Kevin Kery
Nov 14, 2013 Kevin Kery rated it really liked it
This was a simply wonderful book. It appears to be pretty painstakingly researched, even if a great deal of the narrative is admittedly "filled in" by the author.

I've been fascinated with the Carlisle Indian School since 2004 when I briefly lived on on the campus of a Jesuit run reservation school in South Dakota. To read about Thorpe, who to my understanding is still firmly within godlike status to most natives, was incredibly gratifying. Anderson won me over by telling his story in a positive
Apr 15, 2011 Elgin rated it really liked it
This was a fantastic story, all the more so because it is true. Most interesting were the biographies Pop Warner
and the stories of Jim Thorpe and Dwight Eisenhower through their football playing days. The author did a good job
of describing what life was like for Indians in those days (only a couple of dozen years after the Wounded Knee massacre.)
The people who dedicated their lives to native americans in those days (however misguided their motives) are to be admired.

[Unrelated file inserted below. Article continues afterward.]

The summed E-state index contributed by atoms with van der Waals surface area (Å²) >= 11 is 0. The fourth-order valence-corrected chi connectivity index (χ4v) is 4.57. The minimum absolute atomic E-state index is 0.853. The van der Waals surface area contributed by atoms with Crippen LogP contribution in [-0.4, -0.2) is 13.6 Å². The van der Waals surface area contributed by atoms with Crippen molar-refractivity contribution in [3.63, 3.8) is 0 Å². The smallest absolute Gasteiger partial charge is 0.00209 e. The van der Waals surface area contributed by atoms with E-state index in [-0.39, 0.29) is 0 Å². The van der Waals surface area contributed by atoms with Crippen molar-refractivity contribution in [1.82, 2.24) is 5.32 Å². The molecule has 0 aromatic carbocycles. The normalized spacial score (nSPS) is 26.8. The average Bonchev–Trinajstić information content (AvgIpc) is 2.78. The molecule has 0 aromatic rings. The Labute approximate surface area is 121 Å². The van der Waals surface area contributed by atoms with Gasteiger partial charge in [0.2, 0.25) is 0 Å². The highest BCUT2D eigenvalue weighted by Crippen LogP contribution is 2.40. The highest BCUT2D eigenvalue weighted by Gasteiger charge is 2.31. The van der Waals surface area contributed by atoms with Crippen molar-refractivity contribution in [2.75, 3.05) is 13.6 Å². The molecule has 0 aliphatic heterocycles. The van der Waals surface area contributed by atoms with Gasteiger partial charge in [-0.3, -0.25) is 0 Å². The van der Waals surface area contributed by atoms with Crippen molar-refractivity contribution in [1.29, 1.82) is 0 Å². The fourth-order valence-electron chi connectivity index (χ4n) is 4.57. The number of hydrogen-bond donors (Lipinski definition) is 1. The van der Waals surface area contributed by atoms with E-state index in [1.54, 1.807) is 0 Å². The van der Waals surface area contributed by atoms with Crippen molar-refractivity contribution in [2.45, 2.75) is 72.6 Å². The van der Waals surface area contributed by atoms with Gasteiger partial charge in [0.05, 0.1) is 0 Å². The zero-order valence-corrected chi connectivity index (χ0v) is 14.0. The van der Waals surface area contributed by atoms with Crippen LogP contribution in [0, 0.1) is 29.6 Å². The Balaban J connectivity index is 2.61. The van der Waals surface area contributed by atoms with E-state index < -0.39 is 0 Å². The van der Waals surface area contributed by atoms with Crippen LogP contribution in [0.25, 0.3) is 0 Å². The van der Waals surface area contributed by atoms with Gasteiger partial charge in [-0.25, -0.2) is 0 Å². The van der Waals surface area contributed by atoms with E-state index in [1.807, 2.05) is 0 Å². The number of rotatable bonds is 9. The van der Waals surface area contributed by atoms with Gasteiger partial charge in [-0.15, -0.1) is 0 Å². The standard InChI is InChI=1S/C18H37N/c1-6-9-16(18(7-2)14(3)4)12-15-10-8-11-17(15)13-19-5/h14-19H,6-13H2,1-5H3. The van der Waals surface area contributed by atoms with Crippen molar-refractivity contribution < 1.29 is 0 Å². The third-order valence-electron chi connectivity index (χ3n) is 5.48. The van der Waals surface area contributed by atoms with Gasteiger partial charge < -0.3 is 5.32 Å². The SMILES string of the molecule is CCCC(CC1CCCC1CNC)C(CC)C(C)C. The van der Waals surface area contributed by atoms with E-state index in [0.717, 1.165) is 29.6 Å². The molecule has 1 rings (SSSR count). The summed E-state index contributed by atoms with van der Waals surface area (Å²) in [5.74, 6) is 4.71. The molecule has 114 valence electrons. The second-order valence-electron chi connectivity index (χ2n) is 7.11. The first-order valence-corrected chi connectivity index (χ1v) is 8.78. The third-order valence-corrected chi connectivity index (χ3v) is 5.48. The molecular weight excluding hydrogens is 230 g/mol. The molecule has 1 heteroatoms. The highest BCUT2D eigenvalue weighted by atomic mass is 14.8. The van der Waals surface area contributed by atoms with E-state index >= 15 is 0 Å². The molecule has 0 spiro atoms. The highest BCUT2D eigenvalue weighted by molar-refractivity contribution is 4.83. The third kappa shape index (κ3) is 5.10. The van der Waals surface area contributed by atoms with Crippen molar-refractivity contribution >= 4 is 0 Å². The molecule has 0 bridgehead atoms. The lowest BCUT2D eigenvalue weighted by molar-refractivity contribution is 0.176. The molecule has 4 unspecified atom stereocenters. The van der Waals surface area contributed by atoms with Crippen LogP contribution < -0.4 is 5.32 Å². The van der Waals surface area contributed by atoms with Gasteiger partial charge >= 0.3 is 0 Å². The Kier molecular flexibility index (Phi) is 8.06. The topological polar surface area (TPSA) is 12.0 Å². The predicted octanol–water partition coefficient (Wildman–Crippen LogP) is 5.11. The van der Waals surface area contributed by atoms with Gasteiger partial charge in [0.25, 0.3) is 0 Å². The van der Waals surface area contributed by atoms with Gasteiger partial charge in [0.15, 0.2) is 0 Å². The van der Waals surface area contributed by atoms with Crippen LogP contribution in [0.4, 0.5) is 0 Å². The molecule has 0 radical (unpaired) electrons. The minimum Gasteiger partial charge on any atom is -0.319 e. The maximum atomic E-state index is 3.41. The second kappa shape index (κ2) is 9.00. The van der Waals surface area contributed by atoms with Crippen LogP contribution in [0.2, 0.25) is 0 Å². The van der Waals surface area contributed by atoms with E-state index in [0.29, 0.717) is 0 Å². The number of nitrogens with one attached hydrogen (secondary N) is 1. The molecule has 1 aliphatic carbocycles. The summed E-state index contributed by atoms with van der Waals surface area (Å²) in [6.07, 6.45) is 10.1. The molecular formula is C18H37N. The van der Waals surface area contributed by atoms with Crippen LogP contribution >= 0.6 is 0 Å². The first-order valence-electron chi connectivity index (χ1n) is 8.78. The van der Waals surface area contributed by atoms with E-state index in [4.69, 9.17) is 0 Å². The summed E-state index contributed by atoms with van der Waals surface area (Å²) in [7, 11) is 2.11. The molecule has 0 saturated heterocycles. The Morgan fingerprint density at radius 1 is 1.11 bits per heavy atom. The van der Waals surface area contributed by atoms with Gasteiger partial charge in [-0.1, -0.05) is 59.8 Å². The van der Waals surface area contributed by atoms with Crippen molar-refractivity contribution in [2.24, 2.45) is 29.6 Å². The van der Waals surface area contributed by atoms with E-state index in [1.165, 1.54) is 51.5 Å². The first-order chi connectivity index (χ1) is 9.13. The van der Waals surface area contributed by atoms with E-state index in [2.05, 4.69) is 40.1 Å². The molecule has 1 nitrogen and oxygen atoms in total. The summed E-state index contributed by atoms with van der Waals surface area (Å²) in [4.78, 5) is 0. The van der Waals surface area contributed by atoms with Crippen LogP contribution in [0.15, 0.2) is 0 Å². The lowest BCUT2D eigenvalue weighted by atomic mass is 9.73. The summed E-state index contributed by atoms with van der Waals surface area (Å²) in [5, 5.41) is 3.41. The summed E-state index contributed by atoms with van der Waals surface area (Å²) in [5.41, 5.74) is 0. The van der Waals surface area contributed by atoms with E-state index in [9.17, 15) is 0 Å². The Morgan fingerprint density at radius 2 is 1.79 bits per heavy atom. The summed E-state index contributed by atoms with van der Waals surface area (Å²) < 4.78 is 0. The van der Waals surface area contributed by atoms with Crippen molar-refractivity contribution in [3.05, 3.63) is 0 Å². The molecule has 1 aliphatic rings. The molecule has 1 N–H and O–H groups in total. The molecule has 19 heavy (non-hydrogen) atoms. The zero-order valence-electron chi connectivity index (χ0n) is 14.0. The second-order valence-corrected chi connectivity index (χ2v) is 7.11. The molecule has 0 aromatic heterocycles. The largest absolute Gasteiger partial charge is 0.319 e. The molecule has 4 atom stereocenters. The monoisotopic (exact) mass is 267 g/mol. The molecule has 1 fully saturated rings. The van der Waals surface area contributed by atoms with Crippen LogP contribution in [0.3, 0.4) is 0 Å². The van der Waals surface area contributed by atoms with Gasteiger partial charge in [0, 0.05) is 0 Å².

I most enjoyed reading about
Aug 02, 2009 Ken rated it really liked it
Shelves: military, sports
How many stories do you know that can weave together one of America's greatest athletes, milestone events in U.S. history, football, the Army, and a dash of the Olympics all into one? This is likely one of the greatest sports stories you have never heard. Carlisle Vs. Army tells the story of how three historical figures: Pop Warner, Jim Thorpe, and a young Dwight Eisenhower all converged on the football field in an epic game between the Carlisle Indian School and West Point. The stories of Jim T ...more
Apr 18, 2011 Doug rated it really liked it
This book tells some of the same story as Sally Jenkins' "The Real All-Americans," but this one focuses on the rivalry between The US Military Academy's football team and that of Carlisle Academy. This was a chance for the Native Americans, whose last encounters with the US Army had ended in tragedy, humiliation and a loss of their previous way of life, to gain some measure of revenge. Meanwhile, the cadtes were a proud, ambitious group of overacievers themselves, led by none other than Dwight E ...more
Tim Wilhelm
Aug 07, 2010 Tim Wilhelm rated it really liked it  ·  review of another edition